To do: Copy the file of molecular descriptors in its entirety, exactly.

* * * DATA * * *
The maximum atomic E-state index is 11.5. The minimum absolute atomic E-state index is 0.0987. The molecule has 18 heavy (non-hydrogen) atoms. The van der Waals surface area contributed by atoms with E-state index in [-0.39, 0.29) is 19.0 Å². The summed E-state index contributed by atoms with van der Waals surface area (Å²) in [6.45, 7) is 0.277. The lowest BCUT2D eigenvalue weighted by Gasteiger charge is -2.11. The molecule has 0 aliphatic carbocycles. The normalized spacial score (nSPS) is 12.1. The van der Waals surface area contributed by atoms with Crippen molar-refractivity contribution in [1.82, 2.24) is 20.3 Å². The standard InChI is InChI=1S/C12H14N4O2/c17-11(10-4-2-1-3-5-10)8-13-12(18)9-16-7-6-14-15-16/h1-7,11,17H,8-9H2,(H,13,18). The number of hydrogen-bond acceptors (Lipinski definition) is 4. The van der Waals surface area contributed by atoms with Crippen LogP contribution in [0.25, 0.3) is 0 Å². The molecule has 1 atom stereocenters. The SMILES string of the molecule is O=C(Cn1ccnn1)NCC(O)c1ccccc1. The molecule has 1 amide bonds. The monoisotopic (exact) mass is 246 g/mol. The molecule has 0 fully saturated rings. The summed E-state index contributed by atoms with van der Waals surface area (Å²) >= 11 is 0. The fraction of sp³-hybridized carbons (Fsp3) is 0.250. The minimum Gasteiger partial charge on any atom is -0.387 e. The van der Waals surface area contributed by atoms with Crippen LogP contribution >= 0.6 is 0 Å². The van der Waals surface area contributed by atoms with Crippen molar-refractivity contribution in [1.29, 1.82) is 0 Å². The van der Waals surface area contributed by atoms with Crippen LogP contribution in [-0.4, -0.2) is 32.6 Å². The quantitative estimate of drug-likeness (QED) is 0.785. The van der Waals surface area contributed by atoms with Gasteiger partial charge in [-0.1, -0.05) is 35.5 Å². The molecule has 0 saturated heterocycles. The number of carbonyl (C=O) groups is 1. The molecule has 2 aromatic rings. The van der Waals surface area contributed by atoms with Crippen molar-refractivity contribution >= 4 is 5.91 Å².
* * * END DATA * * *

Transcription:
The maximum atomic E-state index is 11.5. The minimum absolute atomic E-state index is 0.0987. The molecule has 18 heavy (non-hydrogen) atoms. The van der Waals surface area contributed by atoms with E-state index in [-0.39, 0.29) is 19.0 Å². The summed E-state index contributed by atoms with van der Waals surface area (Å²) in [6.45, 7) is 0.277. The lowest BCUT2D eigenvalue weighted by Gasteiger charge is -2.11. The molecule has 0 aliphatic carbocycles. The normalized spacial score (nSPS) is 12.1. The van der Waals surface area contributed by atoms with Crippen molar-refractivity contribution in [1.82, 2.24) is 20.3 Å². The standard InChI is InChI=1S/C12H14N4O2/c17-11(10-4-2-1-3-5-10)8-13-12(18)9-16-7-6-14-15-16/h1-7,11,17H,8-9H2,(H,13,18). The number of hydrogen-bond acceptors (Lipinski definition) is 4. The van der Waals surface area contributed by atoms with Crippen LogP contribution in [0.25, 0.3) is 0 Å². The molecule has 1 atom stereocenters. The SMILES string of the molecule is O=C(Cn1ccnn1)NCC(O)c1ccccc1. The molecule has 1 amide bonds. The monoisotopic (exact) mass is 246 g/mol. The molecule has 0 fully saturated rings. The summed E-state index contributed by atoms with van der Waals surface area (Å²) >= 11 is 0. The fraction of sp³-hybridized carbons (Fsp3) is 0.250. The minimum Gasteiger partial charge on any atom is -0.387 e. The van der Waals surface area contributed by atoms with Crippen LogP contribution >= 0.6 is 0 Å². The van der Waals surface area contributed by atoms with Crippen molar-refractivity contribution in [1.29, 1.82) is 0 Å². The van der Waals surface area contributed by atoms with Crippen LogP contribution in [-0.4, -0.2) is 32.6 Å². The quantitative estimate of drug-likeness (QED) is 0.785. The van der Waals surface area contributed by atoms with Gasteiger partial charge in [-0.1, -0.05) is 35.5 Å². The molecule has 0 saturated heterocycles. The number of carbonyl (C=O) groups is 1. The molecule has 2 aromatic rings. The van der Waals surface area contributed by atoms with Crippen molar-refractivity contribution >= 4 is 5.91 Å².